Applications opened this month for researchers at Stanford and two other local universities to join the Chan Zuckerberg Biohub, a new interdisciplinary biomedical research initiative founded with a $600 million investment from the philanthropic foundation of Facebook creator Mark Zuckerberg and his wife Priscilla Chan, a pediatrician.
The Biohub will bring together scientists and engineers from Stanford, UC Berkeley and UC San Francisco for five-year appointments. It will funnel resources toward exploratory work, emphasizing foundational science and biotechnology research as part of Chan and Zuckerberg’s goal to “cure, prevent and manage all diseases” within the couple’s young daughter’s lifetime.
“We’re going to focus on… tool and technology development in biology and medicine,” said Stephen Quake, professor of bioengineering and Lee Otterson Professor in the School of Engineering. “It’s an area that is underfunded and yet historically has driven an enormous amount of discovery.”
Quake will co-lead the Biohub with Joseph DeRisi Ph.D. ’99, a Stanford alum and professor of biochemistry and biophysics at UCSF.
The project is part of a decade-long, $3 billion investment in scientific research announced last month by the Chan Zuckerberg Initiative, which Chan and Zuckerberg founded in 2015. The couple pledged to use the money from 99 percent of their Facebook stock for charitable causes.
The Biohub, an independent research organization, will consist of a headquarters in San Francisco’s Mission Bay district, as well as an outpost at Stanford. Details of the Stanford Biohub are still under discussion.
The Biohub will kick off with two large efforts, dubbed The Infectious Disease Project and The Cell Atlas.
The Infectious Disease Project seeks new ways to treat diseases such as Zika and Ebola through both therapeutics and vaccinations. It also includes a “rapid response team” that will tackle new and pressing outbreaks as they arise.
The Cell Atlas aims to understand and catalogue all important features of the different types of cells in the human body, in both healthy and diseased conditions. In the the process, Quake hopes to understand “what makes these cells tick” — to examine, for example, the differences between a lung cell and a heart cell at an unprecedented level of molecular detail. According to Quake, textbooks often estimate a few hundred different human cell types, but research suggests there could be 10 to 100 times more varieties than previously thought.
Lloyd Minor, dean of the School of Medicine, noted that constraints on the National Institutes of Health’s budget in recent years have cut back government funding for the broad sort of research the Biohub will fund.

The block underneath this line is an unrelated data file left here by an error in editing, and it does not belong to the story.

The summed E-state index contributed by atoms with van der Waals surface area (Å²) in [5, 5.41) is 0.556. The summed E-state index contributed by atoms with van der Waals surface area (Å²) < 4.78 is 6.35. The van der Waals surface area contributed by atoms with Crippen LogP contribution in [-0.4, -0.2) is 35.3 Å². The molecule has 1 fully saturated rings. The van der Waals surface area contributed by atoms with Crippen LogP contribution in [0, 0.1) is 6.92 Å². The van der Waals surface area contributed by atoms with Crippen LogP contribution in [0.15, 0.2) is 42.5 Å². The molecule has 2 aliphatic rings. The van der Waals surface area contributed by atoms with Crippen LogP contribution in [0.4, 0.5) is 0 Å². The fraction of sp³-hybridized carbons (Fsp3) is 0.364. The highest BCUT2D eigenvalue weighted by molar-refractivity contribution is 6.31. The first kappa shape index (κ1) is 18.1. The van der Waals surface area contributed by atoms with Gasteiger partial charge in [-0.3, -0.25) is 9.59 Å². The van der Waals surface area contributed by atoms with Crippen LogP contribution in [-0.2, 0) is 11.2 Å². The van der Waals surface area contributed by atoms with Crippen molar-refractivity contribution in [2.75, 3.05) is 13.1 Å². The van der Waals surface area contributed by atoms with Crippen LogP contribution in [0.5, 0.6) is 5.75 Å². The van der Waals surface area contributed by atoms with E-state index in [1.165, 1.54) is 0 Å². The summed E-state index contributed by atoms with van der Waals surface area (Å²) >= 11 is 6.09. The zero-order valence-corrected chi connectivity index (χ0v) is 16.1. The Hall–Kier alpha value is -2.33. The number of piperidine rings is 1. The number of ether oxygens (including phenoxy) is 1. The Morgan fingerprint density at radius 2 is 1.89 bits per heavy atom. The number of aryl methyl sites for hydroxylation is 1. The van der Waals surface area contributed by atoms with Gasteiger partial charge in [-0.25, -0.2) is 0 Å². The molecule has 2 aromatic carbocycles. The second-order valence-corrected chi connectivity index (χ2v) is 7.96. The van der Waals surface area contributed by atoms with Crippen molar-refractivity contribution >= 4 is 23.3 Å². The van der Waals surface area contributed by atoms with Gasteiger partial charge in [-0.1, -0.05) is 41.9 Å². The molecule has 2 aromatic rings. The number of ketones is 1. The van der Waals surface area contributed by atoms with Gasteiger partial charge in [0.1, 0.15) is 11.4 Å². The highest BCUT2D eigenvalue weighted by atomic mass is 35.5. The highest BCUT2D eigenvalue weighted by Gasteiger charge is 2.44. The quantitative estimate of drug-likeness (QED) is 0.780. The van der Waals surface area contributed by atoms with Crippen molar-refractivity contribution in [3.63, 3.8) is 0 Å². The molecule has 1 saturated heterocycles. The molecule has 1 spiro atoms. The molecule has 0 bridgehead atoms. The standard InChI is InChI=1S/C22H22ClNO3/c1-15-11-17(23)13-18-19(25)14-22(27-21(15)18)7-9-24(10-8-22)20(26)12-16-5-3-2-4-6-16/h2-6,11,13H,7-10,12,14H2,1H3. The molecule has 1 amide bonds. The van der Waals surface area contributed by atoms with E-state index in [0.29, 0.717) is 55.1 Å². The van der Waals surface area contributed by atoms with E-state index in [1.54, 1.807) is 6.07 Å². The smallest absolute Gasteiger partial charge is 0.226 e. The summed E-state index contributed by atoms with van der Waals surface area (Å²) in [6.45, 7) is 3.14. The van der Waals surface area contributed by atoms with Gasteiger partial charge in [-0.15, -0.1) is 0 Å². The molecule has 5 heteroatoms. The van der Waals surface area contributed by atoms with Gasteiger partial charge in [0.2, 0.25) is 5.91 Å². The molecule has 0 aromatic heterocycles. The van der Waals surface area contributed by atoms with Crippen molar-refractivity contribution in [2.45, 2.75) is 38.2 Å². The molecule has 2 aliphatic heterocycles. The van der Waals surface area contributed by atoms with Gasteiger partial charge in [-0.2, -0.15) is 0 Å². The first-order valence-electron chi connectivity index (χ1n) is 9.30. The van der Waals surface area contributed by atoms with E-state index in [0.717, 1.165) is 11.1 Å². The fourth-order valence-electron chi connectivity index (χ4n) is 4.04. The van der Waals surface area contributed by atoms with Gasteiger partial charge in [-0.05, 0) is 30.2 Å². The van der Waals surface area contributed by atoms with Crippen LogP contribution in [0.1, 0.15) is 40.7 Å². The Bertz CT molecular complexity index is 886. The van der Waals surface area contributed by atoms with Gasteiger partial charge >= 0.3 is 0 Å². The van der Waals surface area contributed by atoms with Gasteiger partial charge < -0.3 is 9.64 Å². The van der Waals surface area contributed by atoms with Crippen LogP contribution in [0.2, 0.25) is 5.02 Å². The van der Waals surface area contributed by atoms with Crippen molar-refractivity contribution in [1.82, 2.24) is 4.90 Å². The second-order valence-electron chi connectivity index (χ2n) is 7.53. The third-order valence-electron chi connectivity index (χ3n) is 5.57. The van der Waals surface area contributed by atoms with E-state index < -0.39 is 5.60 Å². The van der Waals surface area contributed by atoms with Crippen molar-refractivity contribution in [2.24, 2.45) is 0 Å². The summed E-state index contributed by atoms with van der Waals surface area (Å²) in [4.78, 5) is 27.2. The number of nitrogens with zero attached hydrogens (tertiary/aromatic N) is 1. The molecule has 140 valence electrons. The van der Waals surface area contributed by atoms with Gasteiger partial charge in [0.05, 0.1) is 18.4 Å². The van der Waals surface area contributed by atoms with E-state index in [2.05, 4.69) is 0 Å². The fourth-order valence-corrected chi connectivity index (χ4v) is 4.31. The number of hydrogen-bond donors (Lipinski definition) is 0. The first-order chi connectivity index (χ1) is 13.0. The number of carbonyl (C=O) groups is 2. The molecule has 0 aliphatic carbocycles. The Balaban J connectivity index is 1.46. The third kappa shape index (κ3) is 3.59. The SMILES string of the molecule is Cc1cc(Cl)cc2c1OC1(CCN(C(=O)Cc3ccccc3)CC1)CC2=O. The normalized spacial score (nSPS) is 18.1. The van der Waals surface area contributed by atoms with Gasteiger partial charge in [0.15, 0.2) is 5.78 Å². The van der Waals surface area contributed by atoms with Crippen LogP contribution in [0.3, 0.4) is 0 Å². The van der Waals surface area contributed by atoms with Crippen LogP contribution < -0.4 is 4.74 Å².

“Given that reality, its very important to have these sorts of amazing philanthropic initiatives to make sure that our scientists and engineers are able to do the type of transformative, discovery-based research that underlies future medical advances,” Minor said.
Quake expects the Biohub to employ or fund about 150 people pooled from the three partnering universities. The collaboration invites researchers in a variety of fields, from biology to computer science to mathematics, as well as in a variety of career stages, from well-established scientists to those just finishing their postdoctoral work. A panel will likely make selections by the end of the year, Quake said.
Some specific opportunities at the Biohub aim to nurture young talent, such as a fellowship program that will focus on recent graduates. Some “investigator” positions will be set aside for assistant professors rather than their more senior peers. Finally, “group leader” spots will create an “alternative career path” for scientists who want to focus on research rather than teaching, Quake said.
“It’s become more and more challenging for young faculty to get their groups funded through federal grants,” Quake said. “We’re going to have some money set aside for younger people so they don’t have to compete with senior people more advanced in their careers.”
Quake and Minor were both enthusiastic about the Biohub’s opportunity for close collaboration among Stanford, UC Berkeley and UCSF, which collectively host two medical schools, two engineering schools and three basic science schools.
“There’s an extraordinary concentration of talent here in the Bay Area related, broadly speaking, to biomedicine,” Minor said. “This Biohub provides financial incentives for faculty at the three institutions to come together and… think in a very creative way about how we build the future of medicine.”